After study, NPS alters fencing for pronghorns in Idaho

Jackson Hole herd is not the only long pronghorn migration-

Most people who follow wildlife news the West now know about the epic migration of the the pronghorn in Jackson Hole from summer to winter on desert south of Pinedale, WY and the big squeeze being put on this migration by the gas industry and subdivisions. They are also aware of the major effort to keep the migration route from being blocked.

Idaho has its own migrations too. They are not so long, but impressive. Finally some study is being done to map the routes and to use fencing to protect the route.

John Miller of the Associated Press has a good article on this.

3 Responses to “After study, NPS alters fencing for pronghorns in Idaho”

  1. kt Says:

    Fences are just such a disaster for native wildlife. Sage-grouse crash into them in dim light.

    Even with proper agenc -approved “spacing”, with winter snow the bottom wires become impassable, jumping becomes harder or impossible, etc.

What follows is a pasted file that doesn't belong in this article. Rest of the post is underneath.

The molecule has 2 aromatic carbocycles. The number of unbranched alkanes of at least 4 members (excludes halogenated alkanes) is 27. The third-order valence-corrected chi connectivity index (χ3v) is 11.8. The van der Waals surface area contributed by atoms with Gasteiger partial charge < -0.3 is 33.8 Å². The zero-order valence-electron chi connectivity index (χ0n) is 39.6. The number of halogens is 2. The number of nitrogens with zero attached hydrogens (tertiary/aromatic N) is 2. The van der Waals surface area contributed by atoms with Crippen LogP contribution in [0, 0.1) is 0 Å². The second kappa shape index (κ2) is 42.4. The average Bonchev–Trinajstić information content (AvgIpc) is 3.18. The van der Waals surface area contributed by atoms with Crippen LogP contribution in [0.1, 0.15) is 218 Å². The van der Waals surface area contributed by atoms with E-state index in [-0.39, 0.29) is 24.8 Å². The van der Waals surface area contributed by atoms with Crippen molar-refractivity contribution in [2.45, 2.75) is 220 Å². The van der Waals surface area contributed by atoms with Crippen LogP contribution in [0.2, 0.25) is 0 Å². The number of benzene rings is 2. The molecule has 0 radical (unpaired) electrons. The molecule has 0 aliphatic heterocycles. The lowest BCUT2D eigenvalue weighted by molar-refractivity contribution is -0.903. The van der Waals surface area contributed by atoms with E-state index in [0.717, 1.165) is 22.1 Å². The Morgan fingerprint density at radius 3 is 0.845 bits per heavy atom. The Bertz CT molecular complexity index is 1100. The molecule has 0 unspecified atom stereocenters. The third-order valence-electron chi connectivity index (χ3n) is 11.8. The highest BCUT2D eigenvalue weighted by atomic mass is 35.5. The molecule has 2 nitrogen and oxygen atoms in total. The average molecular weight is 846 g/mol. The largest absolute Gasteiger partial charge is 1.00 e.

Bob wire: Part of the cruelty and death of western public lands ranching. One more reason it needs to end.

  2. Larry Thorngren Says:

    Pronghorns run into the fences at full speed and do great harm to themselves. I have heard the sound of staples ripping out from several posts when a herd of pronghorns hit a fence. Some people claim that pronghorns don’t get caught in the wires with their feet like deer are prone to do when they jump a fence, but I have photos of Pronghorn feet and legs hanging in the wire. Pronghorns do not have dewclaws and only have two toes on each foot so it is easy to identify them.

  3. kelsey Says:

    that is cool can any chance you show me a picture of a pronghorns feet and legs hanging in the wire

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